Psalm 34:8

Get a fresh taste!

In today’s Bible reading in Acts 14, Paul and Barnabus continue their work of taking the Gospel message to lost people. As is their habit, when they enter a city, they go to the synagogue. In the First Century, the local synagogue isn’t just for worship; it’s a common gathering place for the people. Obviously, not only Jews went to the synagogue, but Gentiles were there as well. Both Jews and Gentiles respond to the Gospel message and are saved. (Acts 14:1-2)

Sharing the Gospel

When an attempt was made to kill these missionaries, they fled the scene. But it’s important to note that they never stopped preaching the Gospel message. They just changed where they did it. (Acts 14:6-7)


All too often, we’re tempted to not want to rock the boat too much when we talk about Jesus. It’s like we don’t want to offend people with the Gospel. But the Gospel message is an offensive message. And we do a disservice to people when we sugarcoat the message.

So if you’re talking with somebody about Jesus, what He’s done in your life, and how He can do the same in their life, just give them the Good News (that’s what “gospel” means) and leave the results to God. If they reject what you’re saying, that’s ok. Just take the message to someone else.

Note: Our next scheduled Bible reading and devotional will be on Tuesday.

In today’s Bible reading, in Acts 13, we read where during corporate fasting and worship at the church at Antioch, the Holy Spirit tells the church to set apart Saul and Barnabus to the mission field. (Acts 13:2) Obediently, the church fasted, prayed, and laid hands on them, sending them out. Just in case there’s any doubt, Dr. Luke reemphasizes that this commission is from the Holy Spirit (Acts 13:4).

All was well on their journey; God blesses their work and more Gentiles are saved. The word of the Lord spreads through the whole region. The Jews in the region are offended and they stir up persecution. Paul and Barnabus are sent away (Note the name change from Saul to Paul in Acts 13:9)

How did Paul and Barnabus respond? Just as Jesus had told the seventy-two disciples when He sent them out:

Luke 10:10–11 (CSB)
10When you enter any town, and they don’t welcome you, go out into its streets and say,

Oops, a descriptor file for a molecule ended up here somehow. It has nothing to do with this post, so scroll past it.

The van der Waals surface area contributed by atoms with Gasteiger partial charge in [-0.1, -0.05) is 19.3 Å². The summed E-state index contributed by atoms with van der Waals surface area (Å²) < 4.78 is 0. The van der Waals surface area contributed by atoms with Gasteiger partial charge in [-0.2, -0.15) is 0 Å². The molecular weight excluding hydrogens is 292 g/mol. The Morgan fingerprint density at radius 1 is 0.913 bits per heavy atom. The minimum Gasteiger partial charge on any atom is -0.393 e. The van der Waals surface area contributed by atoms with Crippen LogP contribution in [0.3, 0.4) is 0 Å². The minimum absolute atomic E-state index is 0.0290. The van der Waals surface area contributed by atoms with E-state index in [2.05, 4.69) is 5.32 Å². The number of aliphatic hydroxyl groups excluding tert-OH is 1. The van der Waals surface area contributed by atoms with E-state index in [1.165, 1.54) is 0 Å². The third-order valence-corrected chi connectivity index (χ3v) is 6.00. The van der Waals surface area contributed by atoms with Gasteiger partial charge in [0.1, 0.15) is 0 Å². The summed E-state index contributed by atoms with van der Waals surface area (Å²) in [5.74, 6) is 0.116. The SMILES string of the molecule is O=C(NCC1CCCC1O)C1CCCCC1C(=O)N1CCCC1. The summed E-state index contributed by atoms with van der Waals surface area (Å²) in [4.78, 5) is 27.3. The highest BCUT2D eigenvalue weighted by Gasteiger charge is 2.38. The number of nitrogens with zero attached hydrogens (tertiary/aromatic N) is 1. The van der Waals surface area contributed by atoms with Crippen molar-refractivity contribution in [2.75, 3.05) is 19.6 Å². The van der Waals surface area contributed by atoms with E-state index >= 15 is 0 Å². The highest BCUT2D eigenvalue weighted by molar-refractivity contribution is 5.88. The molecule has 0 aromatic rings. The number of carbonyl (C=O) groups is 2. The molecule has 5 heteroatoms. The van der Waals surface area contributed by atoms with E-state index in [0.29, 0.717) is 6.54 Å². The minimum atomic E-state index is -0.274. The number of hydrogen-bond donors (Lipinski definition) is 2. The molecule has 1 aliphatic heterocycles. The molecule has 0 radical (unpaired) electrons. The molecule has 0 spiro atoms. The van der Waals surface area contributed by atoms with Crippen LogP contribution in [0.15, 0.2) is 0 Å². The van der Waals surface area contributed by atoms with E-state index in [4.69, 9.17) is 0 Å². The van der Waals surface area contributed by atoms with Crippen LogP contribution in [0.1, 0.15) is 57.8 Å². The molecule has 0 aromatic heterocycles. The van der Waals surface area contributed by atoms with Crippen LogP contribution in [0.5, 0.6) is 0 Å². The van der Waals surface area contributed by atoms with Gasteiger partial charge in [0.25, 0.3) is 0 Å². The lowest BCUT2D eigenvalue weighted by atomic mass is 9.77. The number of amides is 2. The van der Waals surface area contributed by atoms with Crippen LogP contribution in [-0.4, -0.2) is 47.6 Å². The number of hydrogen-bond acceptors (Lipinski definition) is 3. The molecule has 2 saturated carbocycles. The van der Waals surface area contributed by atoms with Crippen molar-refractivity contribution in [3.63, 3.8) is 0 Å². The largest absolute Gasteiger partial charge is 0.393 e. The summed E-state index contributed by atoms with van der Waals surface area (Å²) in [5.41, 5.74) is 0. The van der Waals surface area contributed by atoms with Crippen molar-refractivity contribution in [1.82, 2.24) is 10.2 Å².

11‘We are wiping off even the dust of your town that clings to our feet as a witness against you. Know this for certain: The kingdom of God has come near.’

Note that after they left for Iconium, they didn’t just shake the dust off their sandals. Dr. Luke tells us that they were filled with joy and the Holy Spirit. (Acts 13:51-52)


Once again, we see believers rejoicing in the face of persecution (cf Acts 5:41). Maybe there’s a lesson here!

After Jesus’ baptism, Dr. Luke tells us:

Luke 4:1–2 (CSB)
1Then Jesus left the Jordan, full of the Holy Spirit, and was led by the Spirit in the wilderness
2for forty days to be tempted by the devil. He ate nothing during those days, and when they were over, he was hungry.

14Then Jesus returned to Galilee in the power of the Spirit, and news about him spread throughout the entire vicinity.

The Holy Spirit called Paul and Barnabas for the work. The Holy Spirit sent out Paul and Barnabas as they ministered. While he was ministering, Paul — filled with the Holy Spirit — rebuked the sorcerer/false prophet Elymus/Bar-Jesus [which, by the way, means, “Son of Jesus”]. And when they were persecuted, they were filled with the Holy Spirit.

Perhaps whenever we’re persecuted, it’s an invitation to go deeper with the Holy Spirit. So instead of complaining and telling the devil to leave us alone, maybe we simply need to ask God to fill us with the Holy Spirit.

In today’s Bible reading in Acts 12, we see that Herod kills James. Because the Jewish leaders respond favorably, Herod jails Peter, presumably to be executed. Knowing how badly things have turned out in the past with Jesus and His followers, Herod assigns four squads of soldiers to guard Peter. This seems like overkill since there were four soldiers in a squad. The idea was that during each of the three night watches, there would be four soldiers, awake and guarding just one man! It turns out that an entire legion of soldiers would not have been enough!

When an angel woke up Peter, he thought he was seeing a vision (Acts 12:9). But he followed the angel out of the prison and realized that he had truly been delivered from certain death. He immediately headed to John Mark’s mother’s house, thinking the disciples were gathered to pray. When the servant girl told everyone that Peter was outside the door, they assumed it was his ghost.

Both Peter and the people gathered to pray weren’t expecting God to do what He was doing.


John Piper has said that God is always doing 10,000 things and you may be aware of three of them.

God doesn’t always work the way we expect. And He often surprises us. He reminds us that He’s God and we aren’t. And that’s always good! I know that if it were up to me, I would surely mess things up. Every. Time.

God is good all the time. Spend some time today asking Him to show you those three things clearly. And then praise Him for it!